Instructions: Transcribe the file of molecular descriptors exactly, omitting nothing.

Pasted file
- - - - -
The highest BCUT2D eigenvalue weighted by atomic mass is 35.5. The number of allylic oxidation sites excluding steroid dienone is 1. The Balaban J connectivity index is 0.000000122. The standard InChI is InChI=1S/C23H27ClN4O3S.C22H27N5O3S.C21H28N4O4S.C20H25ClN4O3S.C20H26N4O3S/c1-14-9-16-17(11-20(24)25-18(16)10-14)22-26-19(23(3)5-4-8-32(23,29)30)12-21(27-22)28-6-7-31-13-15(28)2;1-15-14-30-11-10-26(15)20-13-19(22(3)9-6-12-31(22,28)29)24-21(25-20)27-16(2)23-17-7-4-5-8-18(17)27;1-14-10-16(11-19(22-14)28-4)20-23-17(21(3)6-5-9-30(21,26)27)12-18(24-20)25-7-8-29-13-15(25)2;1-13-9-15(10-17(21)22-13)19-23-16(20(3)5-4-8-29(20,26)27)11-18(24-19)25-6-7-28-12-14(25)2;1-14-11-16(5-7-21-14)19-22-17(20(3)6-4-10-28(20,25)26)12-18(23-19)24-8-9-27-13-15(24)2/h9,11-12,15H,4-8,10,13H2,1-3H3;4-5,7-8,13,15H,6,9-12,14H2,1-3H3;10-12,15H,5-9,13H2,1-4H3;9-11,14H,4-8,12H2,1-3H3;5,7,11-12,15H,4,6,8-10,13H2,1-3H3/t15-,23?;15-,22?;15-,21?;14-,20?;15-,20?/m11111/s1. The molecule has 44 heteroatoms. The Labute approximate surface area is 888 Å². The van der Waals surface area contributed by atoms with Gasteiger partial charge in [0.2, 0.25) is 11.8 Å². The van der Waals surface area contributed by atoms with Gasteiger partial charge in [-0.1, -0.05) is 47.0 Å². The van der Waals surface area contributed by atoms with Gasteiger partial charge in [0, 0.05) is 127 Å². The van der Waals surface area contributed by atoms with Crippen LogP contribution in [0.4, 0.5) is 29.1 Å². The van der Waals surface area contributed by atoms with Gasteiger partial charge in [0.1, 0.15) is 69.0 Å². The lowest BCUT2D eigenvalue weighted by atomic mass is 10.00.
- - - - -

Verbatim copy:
The highest BCUT2D eigenvalue weighted by atomic mass is 35.5. The number of allylic oxidation sites excluding steroid dienone is 1. The Balaban J connectivity index is 0.000000122. The standard InChI is InChI=1S/C23H27ClN4O3S.C22H27N5O3S.C21H28N4O4S.C20H25ClN4O3S.C20H26N4O3S/c1-14-9-16-17(11-20(24)25-18(16)10-14)22-26-19(23(3)5-4-8-32(23,29)30)12-21(27-22)28-6-7-31-13-15(28)2;1-15-14-30-11-10-26(15)20-13-19(22(3)9-6-12-31(22,28)29)24-21(25-20)27-16(2)23-17-7-4-5-8-18(17)27;1-14-10-16(11-19(22-14)28-4)20-23-17(21(3)6-5-9-30(21,26)27)12-18(24-20)25-7-8-29-13-15(25)2;1-13-9-15(10-17(21)22-13)19-23-16(20(3)5-4-8-29(20,26)27)11-18(24-19)25-6-7-28-12-14(25)2;1-14-11-16(5-7-21-14)19-22-17(20(3)6-4-10-28(20,25)26)12-18(23-19)24-8-9-27-13-15(24)2/h9,11-12,15H,4-8,10,13H2,1-3H3;4-5,7-8,13,15H,6,9-12,14H2,1-3H3;10-12,15H,5-9,13H2,1-4H3;9-11,14H,4-8,12H2,1-3H3;5,7,11-12,15H,4,6,8-10,13H2,1-3H3/t15-,23?;15-,22?;15-,21?;14-,20?;15-,20?/m11111/s1. The molecule has 44 heteroatoms. The Labute approximate surface area is 888 Å². The van der Waals surface area contributed by atoms with Gasteiger partial charge in [0.2, 0.25) is 11.8 Å². The van der Waals surface area contributed by atoms with Gasteiger partial charge in [-0.1, -0.05) is 47.0 Å². The van der Waals surface area contributed by atoms with Gasteiger partial charge in [0, 0.05) is 127 Å². The van der Waals surface area contributed by atoms with Crippen LogP contribution in [0.4, 0.5) is 29.1 Å². The van der Waals surface area contributed by atoms with Gasteiger partial charge in [0.1, 0.15) is 69.0 Å². The lowest BCUT2D eigenvalue weighted by atomic mass is 10.00.